ranny by which he was actuated, with the fraudu-CHAP. lent maxims which governed his counsels, excited the most violent agitation among his own people, 1562. engaged him in acts of the most enormous cruelty, and threw all Europe into combustion.
After Philip had concluded peace at CateauCambresis, and had remained some time in the Netherlands, in order to settle the affairs of that country, he embarked for Spain: and as the gravity of that nation, with their respectful obedience to their prince, had appeared more agreeable to his humour than the homely familiar manners and the pertinacious liberty of the Flemings, it was expected that he would for the future reside altogether at Madrid, and would govern all his extensive dominions by Spanish ministers and Spanish counsels. Having met with a violent tempest on his voyage, he no sooner arrived in harbour than he fell on his knees; and, after giving thanks for his deliverance, he vowed that his life, which was thus providentially saved, should thenceforth be entirely devoted to the extirpation of heresy. His subsequent conduct corresponded to these professions. Finding that the new doctrines had penetrated into Spain, he let loose the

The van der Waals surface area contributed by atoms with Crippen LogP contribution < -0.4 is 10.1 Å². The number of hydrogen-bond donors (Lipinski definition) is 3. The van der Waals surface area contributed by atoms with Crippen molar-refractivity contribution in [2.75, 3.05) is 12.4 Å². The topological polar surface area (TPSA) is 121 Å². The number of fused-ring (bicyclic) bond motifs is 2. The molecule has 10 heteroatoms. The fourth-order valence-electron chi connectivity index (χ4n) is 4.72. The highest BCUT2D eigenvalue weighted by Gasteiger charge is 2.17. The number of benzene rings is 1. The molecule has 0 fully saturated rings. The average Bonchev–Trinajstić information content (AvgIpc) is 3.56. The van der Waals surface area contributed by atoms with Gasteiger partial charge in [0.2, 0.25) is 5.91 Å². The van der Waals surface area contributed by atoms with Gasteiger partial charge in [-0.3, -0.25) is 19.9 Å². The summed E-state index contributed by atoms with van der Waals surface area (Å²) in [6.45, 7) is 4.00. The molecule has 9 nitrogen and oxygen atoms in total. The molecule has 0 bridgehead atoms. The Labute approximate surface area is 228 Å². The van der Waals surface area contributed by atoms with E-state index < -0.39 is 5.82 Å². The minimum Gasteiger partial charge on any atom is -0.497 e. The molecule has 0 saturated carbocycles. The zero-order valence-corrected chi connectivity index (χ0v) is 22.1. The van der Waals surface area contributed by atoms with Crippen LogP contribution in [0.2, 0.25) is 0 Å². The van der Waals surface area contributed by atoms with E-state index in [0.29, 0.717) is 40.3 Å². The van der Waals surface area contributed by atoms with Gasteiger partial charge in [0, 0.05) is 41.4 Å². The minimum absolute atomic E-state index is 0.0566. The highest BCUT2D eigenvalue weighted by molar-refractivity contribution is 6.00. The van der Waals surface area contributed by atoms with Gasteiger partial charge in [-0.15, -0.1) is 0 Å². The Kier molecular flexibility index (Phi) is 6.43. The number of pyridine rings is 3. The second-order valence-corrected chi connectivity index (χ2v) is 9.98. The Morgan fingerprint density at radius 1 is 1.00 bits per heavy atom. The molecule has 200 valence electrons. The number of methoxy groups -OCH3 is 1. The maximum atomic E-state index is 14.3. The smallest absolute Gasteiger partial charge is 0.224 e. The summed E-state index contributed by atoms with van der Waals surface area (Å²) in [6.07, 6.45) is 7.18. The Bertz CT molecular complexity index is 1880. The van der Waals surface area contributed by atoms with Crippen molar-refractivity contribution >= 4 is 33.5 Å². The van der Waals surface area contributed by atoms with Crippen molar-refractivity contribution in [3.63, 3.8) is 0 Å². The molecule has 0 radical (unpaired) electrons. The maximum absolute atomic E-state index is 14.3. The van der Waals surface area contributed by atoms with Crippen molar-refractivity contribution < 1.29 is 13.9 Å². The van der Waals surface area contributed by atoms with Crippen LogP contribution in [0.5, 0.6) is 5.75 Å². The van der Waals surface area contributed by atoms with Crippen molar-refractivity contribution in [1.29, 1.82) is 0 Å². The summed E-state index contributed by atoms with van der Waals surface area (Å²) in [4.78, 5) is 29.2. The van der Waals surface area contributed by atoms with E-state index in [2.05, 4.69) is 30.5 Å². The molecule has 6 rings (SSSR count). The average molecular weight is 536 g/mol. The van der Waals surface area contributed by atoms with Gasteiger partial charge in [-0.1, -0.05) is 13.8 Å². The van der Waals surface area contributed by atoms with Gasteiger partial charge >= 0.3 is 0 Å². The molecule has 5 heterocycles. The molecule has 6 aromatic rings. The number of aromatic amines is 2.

rage of persecution against all who professed them, or were suspected of adhering to them; and by his violence he gave new edge, even to the usual cruelty of priests and inquisitors. He threw into prison Constantine Ponce, who had been con fessor to his father the emperor Charles; who had attended him during his retreat; and in whose arms that great monarch had terminated his life: And after this ecclesiastic died in confinement, he still ordered him to be tried and condemned for herésy, and his statue to be committed to the flames. He even deliberated whether he should not exercise like severity against the memory of his father, who
CHA P. was suspected, during his later years, to have in